Monday, 21 November 2011

Assange compares government monitoring with cancer

In an interview with the moral philosopher Peter Singer, Julian
Assange said the mission of Wikileaks. He defended the actions of the
project with the publication of the embassy dispatches, and criticism
at the same time the ever-escalating surveillance efforts by the
authorities. This resembled a "undetected cancer," said Assange.

The interview was conducted for the new German journal "Philosophy
Magazine," whose first edition was published on Wednesday. Assange
stressed that the publication of secret embassy dispatches by
WikiLeaks ("Cable Gate") during the past year have contributed to
overcoming dictatorships in North Africa. They also have the U.S. and
Europe made it difficult, "dictatorial regime to provide assistance
and also to act as if they were the practices of this regime is not
clear."

Singer warned, however: "Any information whose release a clear and
imminent danger means should remain secret." He called for a careful
consideration of how much transparency is desirable, and creating and
maintaining a regulatory framework. "If the release of certain
information could trigger a disaster, they should be banned, even if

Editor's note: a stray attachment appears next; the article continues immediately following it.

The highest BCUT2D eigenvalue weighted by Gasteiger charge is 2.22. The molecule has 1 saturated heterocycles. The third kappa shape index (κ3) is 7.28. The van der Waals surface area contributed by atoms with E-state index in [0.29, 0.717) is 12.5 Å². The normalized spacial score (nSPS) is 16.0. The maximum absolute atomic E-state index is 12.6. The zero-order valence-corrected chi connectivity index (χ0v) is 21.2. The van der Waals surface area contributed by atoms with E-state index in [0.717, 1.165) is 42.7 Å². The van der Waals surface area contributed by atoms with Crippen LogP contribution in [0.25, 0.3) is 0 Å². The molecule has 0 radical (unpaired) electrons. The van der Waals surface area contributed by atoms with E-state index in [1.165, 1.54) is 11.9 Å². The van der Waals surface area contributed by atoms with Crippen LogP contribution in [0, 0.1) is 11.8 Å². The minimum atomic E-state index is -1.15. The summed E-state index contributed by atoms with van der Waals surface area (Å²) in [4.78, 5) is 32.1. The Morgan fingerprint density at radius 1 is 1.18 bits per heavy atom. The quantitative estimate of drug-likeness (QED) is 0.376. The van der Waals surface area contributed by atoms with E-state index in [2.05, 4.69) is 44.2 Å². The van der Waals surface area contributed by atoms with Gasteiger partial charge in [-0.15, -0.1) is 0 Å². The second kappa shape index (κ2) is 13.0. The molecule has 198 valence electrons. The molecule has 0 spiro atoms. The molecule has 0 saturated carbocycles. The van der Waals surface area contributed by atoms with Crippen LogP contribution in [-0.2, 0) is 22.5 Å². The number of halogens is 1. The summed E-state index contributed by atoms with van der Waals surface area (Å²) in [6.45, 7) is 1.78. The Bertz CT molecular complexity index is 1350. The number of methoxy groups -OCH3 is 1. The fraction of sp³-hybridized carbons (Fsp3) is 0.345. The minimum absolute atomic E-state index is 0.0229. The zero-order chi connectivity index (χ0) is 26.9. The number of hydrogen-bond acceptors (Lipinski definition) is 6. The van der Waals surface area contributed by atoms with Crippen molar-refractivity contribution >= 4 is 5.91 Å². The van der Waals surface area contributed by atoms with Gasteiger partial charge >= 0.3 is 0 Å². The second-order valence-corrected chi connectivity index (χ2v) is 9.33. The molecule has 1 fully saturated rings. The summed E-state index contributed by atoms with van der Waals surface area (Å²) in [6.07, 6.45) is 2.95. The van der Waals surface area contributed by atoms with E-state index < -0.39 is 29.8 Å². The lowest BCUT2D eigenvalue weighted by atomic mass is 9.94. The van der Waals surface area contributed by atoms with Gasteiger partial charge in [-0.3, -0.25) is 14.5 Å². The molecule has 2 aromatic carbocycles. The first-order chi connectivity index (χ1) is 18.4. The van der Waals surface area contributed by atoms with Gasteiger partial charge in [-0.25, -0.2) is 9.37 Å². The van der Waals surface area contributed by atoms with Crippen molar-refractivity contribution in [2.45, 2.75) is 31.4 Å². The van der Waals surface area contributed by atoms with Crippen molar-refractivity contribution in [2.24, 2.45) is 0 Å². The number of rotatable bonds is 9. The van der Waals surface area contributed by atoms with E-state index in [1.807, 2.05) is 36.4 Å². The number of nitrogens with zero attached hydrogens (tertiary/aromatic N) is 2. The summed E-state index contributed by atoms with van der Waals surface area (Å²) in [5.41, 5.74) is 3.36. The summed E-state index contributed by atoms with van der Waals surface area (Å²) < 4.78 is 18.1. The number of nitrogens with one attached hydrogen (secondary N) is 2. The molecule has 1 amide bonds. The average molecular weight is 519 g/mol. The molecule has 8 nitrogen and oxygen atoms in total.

they are otherwise the concept of a more transparent democracy, help
us to better government or corruption would bring to light," said the
moral philosopher.

Assange sees it slightly differently. He supports the prevention of
transparency through compulsory measures only when a hazard or damage
had already occurred and could not be detected, indicative of a mere
suspicion. He said in the interview also, by the publications of
WikiLeaks is not one person died.

Assange called WikiLeaks in the conversation as an "attempt to make
everyone the maximum of true information about its environment
available." How successful WikiLeaks and he represents the model of
transparency will eventually receive it, he dares not a prediction,
because the amount of public information is growing less rapidly than
the amount of private information in the hands of authorities, and
information. "The surveillance authorities and have them collaborating
with companies increased and spread out like an undetected cancer,"
the WikiLeaks chief criticized in his usual direct kind

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